Two years ago, I used this column to talk about trust in government. I encouraged political leaders to “govern in a way that recognizes that political power comes from the people.” One way for leaders to do this is to stop obstructing or ignoring laws that limit government power.
Trust in government remains low, but handwringing, including mine, over whether people trust government accomplishes little.
Trust is a two-way street, so perhaps we’re measuring the wrong thing. Perhaps, instead of asking whether people trust government, we should ask, “Does the government trust the people?”
What would that look like?
Pushing governing authority to the most local unit of government possible. I won’t romanticize local government; it is just as capable of error as Congress. But people are more inclined to trust a process they can participate in. It is easier to influence local leaders you may see at church or in the pizza shop than state or national government.
Recognizing the rights of people to make personal choices. What’s better than pushing power to local government? Leaving it in the hands of individuals and families. The best way — right now — for Michigan leaders to do this would be to expand options for K-12 education. Yet Gov. Gretchen Whitmer has vetoed Student Opportunity Scholarships as well as a program that would provide $1,000 reading scholarships. Another idea for state officials: Put money back into family budgets with a tax cut rather than announce big, splashy spending programs.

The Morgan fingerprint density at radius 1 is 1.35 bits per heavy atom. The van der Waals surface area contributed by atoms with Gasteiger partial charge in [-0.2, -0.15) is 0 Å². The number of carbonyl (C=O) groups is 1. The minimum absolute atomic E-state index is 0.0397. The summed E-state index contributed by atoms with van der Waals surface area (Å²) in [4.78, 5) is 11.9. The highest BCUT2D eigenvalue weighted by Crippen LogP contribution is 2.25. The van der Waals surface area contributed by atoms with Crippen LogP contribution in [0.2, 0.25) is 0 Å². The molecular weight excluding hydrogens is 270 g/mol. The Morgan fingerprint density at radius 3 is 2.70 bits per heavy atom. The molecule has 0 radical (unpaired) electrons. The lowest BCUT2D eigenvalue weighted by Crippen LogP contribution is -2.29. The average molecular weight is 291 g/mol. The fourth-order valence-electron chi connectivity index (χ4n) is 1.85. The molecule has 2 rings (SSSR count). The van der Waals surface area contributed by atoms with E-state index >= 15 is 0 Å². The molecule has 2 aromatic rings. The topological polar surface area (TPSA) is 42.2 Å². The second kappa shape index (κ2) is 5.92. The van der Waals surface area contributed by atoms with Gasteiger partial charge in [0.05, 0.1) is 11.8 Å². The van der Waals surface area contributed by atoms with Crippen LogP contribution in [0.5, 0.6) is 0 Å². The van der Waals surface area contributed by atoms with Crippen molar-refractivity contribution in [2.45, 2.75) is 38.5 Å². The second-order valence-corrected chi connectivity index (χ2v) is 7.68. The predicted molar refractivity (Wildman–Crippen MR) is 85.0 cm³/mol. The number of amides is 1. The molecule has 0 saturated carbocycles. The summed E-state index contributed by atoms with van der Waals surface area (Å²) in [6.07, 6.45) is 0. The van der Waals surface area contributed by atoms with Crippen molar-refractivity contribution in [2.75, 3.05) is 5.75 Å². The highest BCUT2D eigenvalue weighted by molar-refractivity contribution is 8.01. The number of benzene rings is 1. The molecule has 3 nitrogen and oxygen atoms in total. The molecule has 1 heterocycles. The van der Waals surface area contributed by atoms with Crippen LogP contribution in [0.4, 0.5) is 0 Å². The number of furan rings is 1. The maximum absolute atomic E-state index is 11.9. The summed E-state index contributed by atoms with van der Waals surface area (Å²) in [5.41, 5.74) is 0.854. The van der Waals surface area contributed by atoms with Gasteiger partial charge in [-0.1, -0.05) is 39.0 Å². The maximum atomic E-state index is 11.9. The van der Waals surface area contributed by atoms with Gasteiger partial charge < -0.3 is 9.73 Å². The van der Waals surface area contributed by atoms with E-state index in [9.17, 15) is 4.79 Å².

Governing in a transparent fashion. Michigan leaders have a poor track record here. Gov. Gretchen Whitmer campaigned on a promise to unilaterally open her office to the Freedom of Information Act. She has been in office over 1,150 days (as of March 1) and has not fulfilled this promise. The Michigan Legislature is also slow to act. Since 2016 the Senate has ignored a bill to make gubernatorial and legislative records open to the public. And sometimes even records that must be disclosed under law must be pried out of government’s hands; the Mackinac Center has resorted to litigation nine times in the last two years.
Relying on leadership before mandates. The pandemic exposed the government’s preference for mandates. Shelter-in-place orders, mask mandates, forced business closures, distancing requirements, vaccine mandates, you name it. Yes, government is in the business of creating laws, so there’s little surprise when it does so. But mandates are blunt instruments. Leadership — true leadership — is a different thing. It persuades. Builds trust. Inspires. Poor leaders, by contrast, must resort to ordering people about.
Admitting errors, mistakes and miscalculations. Have you been the recipient of a heartfelt apology? I’ll wager it increased trust between you and the person apologizing. Yet the act of admitting mistakes in politics is considered a liability. Consider one innocuous example: Early in the pandemic, the governor mandated one- way signage for aisles in grocery stores. At some point, the requirement disappeared. The state never explained its reversal.
The officeholder who has the most power is the one who commands trust — which must be earned.